There’s a dynamic that occurs whenever you bring in a repairman: He takes a look at the job, figures out the problem, sketches the solution, and estimates the cost. But then another phase of the work, apparently equally necessary, begins: the Cursing of the Previous Contractor(s).
A theology professor makes a link between listening to contractors bash previous contractors and theologians bashing past theologians. Although this is fun and makes you look smart, it may also have a cost.
Theologians and pastors, whether in person or in print, ought to bear this in mind when explaining doctrine. Explain sympathetically what previous teachers or traditions were trying to do (hint: they were usually attempting to construe Scripture, so even if they ended up with some wrong answers you can always start there).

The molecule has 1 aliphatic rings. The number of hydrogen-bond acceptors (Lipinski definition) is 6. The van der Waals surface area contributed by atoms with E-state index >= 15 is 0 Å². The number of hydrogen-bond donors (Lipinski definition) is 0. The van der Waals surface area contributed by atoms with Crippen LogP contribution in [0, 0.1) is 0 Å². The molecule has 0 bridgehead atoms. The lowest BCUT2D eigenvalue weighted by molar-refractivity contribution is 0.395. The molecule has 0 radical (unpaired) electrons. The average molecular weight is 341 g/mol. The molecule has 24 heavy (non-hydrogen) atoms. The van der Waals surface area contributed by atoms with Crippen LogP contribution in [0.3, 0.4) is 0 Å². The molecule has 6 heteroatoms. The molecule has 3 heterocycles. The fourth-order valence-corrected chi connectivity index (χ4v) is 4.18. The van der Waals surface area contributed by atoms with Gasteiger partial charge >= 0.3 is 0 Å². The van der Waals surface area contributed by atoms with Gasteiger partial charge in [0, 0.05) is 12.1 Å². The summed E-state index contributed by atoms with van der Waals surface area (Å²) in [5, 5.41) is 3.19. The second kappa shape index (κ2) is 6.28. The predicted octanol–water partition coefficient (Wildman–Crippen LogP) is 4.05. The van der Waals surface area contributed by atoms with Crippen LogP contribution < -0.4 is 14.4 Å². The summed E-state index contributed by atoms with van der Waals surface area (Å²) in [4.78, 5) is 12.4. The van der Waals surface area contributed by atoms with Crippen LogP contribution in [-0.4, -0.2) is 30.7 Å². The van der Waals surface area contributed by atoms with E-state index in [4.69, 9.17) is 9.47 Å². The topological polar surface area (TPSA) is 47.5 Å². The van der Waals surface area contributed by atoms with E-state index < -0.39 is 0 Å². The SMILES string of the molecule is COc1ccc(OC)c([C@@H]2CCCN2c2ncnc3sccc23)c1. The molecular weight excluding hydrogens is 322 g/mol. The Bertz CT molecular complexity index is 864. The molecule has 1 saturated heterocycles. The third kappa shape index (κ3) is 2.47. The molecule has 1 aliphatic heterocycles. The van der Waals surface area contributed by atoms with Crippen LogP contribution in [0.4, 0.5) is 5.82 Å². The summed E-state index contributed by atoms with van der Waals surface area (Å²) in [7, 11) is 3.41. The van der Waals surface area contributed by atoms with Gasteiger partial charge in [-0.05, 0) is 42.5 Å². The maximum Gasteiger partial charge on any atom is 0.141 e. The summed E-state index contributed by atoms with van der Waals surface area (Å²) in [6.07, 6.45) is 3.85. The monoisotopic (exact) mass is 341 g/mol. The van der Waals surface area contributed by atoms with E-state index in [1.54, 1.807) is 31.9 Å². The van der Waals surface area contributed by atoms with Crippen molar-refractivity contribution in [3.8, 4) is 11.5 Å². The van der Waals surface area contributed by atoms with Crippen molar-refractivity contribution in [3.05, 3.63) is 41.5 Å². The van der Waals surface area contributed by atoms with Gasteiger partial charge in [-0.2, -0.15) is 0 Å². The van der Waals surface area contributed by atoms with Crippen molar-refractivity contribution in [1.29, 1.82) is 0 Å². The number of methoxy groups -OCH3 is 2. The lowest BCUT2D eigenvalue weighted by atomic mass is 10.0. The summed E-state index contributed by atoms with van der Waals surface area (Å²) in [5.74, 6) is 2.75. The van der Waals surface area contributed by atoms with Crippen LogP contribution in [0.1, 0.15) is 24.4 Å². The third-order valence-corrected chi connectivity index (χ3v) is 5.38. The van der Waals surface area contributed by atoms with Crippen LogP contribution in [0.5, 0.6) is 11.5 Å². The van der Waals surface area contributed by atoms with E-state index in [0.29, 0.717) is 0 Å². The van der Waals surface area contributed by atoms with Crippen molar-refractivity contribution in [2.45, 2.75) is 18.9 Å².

Explain doctrines and differences in such a way that your listeners focus their attention on the subject matter rather than the personalities. Because if you make it about you versus the previous craftsman, you’re likely to win the popularity contest. But that’s a temporary victory. You’re also likely to burn the whole industry, and that burn lasts longer.
To read the whole article, click here. On the other hand, I will probably find another article telling you how this article was written by a moron, so, whatever.